Mike Burgess (Australia’s spy chief) warned that the caseload of the Australian Security Intelligence Organisation was now about half that of far-right extremism at a Senate hearing.

Our investigations [into] ideologically-motivated violent extremism, such as racists and nationalists, are approaching 50 per cent of our priority counter-terrorism onshore caseload,’ the director-general said.

“This is a reflection of a growing international trend as well ASIO’s decision not to give more resources to this threat.

The Nazi gang were wearing Eureka flag shirts when they attacked the protest organiser's home

They were dressed in Eureka flag shirts and attacked the house of the protest organizer.

George Newhouse (adjunct professor) is the Chief Executive of the National Justice Project. He stated that authorities need to take tougher action against extremists.

He said that governments around Australia had failed to address the threat posed by violent racist and militant group threats and that this was the result.

“In America, many lives have been lost due to the demonization and racism of Black Lives Matter by the Right.

“It is time that our leaders heed the call for racial injustice and defend those calling for it.”


In the 1850s, Australia’s Gold Rushes saw an enormous increase in Chinese immigration.

33% of Australia’s population was Chinese-born in 1861. This is 38,258. This figure was not equaled until the 1980s.

Chinese miners were often led by a leader and worked in teams of between 30-40 men. Their gold-digging efforts were very successful.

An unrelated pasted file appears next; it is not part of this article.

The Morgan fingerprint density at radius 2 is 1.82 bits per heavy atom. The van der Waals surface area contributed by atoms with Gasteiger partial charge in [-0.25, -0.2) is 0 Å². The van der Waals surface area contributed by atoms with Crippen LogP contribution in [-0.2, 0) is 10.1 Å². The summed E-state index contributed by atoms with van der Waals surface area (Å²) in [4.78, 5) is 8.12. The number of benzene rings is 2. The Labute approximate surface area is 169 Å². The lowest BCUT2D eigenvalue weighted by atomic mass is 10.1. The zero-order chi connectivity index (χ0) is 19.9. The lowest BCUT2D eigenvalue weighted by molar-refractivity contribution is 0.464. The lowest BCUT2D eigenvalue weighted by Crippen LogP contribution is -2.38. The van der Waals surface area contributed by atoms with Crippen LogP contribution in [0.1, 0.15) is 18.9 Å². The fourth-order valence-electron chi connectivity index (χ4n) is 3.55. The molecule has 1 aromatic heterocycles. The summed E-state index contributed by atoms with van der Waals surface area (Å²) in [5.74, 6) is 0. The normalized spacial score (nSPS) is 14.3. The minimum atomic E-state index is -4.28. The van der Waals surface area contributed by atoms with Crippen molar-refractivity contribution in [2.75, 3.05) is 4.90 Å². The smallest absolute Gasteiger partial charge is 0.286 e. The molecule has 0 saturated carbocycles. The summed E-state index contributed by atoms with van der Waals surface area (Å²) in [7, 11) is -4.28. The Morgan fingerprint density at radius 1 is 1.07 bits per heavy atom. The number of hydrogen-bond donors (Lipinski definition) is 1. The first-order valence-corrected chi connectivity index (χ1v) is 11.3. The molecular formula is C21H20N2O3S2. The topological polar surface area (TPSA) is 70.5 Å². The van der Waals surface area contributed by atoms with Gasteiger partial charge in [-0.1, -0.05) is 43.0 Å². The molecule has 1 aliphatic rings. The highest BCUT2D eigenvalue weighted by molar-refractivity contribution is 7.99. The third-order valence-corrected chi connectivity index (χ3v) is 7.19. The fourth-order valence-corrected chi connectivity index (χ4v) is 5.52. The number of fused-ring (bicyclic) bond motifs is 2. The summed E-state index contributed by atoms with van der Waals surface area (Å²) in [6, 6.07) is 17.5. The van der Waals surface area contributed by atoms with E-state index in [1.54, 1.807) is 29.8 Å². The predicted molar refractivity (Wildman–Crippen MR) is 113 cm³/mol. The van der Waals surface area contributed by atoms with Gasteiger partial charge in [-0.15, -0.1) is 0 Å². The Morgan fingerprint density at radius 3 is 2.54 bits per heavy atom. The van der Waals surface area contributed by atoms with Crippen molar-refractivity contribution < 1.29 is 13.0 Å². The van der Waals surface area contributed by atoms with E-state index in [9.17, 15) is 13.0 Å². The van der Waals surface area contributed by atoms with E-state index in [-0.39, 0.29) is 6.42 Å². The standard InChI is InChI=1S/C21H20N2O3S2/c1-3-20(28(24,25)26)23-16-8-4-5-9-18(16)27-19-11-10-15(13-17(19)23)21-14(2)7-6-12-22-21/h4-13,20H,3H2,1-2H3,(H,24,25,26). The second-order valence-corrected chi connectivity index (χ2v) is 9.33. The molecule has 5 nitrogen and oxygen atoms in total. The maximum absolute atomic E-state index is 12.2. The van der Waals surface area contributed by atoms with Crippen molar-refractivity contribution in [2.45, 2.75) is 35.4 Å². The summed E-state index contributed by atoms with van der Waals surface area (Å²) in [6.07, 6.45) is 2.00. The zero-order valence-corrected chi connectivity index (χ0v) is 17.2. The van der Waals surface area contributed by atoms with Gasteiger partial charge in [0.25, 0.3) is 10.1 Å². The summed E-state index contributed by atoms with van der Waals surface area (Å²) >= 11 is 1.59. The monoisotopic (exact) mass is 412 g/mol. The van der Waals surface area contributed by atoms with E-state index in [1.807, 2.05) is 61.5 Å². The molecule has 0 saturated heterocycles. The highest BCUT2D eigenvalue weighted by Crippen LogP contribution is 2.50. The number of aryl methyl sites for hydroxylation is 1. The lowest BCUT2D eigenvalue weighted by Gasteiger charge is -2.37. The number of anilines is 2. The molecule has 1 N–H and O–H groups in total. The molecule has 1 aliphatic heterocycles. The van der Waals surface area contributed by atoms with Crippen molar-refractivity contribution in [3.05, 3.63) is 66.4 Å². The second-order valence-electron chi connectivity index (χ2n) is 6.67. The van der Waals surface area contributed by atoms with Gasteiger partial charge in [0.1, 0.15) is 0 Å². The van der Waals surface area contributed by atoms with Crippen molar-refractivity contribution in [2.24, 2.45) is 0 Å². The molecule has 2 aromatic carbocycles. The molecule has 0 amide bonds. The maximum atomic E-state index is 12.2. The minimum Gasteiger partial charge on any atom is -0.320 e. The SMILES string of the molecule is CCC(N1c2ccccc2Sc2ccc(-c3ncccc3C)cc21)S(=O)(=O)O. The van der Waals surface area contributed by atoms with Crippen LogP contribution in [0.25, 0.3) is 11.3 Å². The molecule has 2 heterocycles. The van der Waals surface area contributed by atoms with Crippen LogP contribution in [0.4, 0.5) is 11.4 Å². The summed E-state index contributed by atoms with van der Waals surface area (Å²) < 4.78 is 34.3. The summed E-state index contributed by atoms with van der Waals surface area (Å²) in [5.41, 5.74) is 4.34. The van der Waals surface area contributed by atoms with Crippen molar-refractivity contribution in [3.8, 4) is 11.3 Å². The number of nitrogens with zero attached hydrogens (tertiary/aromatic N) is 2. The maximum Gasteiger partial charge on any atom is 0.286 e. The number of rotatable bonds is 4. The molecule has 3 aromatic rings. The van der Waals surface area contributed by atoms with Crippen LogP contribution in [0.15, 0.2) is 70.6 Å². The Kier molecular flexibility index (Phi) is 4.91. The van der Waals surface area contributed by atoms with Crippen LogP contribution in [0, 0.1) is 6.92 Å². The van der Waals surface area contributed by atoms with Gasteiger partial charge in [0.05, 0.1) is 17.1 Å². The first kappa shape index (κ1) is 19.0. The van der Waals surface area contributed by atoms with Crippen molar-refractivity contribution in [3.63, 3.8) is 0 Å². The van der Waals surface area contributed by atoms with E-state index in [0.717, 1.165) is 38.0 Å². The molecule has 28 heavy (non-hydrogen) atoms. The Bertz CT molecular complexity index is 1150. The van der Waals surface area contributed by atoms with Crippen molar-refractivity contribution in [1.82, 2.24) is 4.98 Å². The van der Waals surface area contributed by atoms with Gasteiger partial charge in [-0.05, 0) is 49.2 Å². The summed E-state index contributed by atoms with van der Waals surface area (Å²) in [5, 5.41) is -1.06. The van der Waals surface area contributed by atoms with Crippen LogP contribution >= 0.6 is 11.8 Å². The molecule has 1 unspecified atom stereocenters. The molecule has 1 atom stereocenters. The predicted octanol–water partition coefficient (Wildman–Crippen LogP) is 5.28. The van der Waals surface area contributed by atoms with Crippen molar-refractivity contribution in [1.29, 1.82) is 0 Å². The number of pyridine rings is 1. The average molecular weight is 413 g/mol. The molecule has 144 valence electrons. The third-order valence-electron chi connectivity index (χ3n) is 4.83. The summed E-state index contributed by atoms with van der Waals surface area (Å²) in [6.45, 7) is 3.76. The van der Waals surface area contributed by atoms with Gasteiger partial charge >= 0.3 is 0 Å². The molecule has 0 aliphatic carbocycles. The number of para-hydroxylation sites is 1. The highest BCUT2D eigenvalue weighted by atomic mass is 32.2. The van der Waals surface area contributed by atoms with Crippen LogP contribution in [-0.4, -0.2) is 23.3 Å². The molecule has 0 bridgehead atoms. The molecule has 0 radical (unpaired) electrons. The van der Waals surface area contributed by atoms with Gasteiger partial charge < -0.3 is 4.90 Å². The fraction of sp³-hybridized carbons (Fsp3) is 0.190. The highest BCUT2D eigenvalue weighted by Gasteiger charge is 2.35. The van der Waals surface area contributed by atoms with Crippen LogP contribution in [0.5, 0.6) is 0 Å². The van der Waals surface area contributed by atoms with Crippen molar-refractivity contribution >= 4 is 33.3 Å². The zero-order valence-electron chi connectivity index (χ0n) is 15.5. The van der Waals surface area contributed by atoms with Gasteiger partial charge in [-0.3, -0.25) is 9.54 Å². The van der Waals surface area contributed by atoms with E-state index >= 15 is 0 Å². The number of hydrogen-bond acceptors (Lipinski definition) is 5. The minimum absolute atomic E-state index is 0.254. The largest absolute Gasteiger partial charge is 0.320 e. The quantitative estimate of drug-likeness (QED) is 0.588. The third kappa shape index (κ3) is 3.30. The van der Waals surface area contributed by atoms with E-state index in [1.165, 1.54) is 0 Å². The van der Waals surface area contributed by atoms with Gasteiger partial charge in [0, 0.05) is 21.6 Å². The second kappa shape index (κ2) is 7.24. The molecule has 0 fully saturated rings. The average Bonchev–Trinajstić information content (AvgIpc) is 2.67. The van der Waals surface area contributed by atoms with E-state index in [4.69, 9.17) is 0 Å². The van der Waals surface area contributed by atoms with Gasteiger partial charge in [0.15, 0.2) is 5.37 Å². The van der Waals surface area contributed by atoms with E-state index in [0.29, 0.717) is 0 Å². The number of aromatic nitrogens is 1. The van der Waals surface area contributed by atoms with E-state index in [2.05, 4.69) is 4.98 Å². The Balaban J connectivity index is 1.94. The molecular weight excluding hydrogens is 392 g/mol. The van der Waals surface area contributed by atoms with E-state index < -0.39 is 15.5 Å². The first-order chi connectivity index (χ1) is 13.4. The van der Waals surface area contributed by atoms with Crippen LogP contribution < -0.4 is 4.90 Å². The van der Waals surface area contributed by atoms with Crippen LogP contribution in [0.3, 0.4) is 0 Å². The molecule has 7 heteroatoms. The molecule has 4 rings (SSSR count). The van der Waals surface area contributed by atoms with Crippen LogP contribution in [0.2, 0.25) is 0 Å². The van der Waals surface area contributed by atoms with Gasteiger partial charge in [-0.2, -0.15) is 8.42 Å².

European miners were jealous of Chinese success. This led to violent anti-Chinese protests.

An illustration of European miners attacking Chinese miners in a historic sketch by John Thomas Doyle. European miners became jealous of Chinese success, which resulted in violent anti-Chinese protests, most notably the Lambing Flat riots in NSW from 1860 to 1861

An illustration of European miners attacking Chinese miners in a historic sketch by John Thomas Doyle. European miners became jealous over Chinese success. These protests resulted, in part, in violent anti Chinese demonstrations.

Chinese miners faced increased taxes, higher social segregation and were frequently looted by or ‘claim-jumped’ by their white counterparts.

In 1854, the Eureka Rebellion was crowned in the Eureka Stockade Battle. At least 22 soldiers and diggers were killed in this battle.

Following the Stockade, a report by a royal commission suggested Chinese immigration should not be allowed to flourish. Victoria’s Chinese Immigration Act was created in 1855.

Indigenous Australians also suffered second-hand dispossessions during the gold rush. Many had been driven from their land earlier by pastoralists.

Massive influxes of diggers on their land, and subsequent environmental destruction caused terrible hardships to the Indigenous people.

The Eureka flag, which was adopted by the Australian Gold Rushes in 1896, has come to be a national symbol. It is often associated with republicanism, anti-imperialism, and unions.

Blue with white crosses and stars at the center and points, the flag is itself blue. In debates over changing Australia’s national flag, it is frequently a candidate.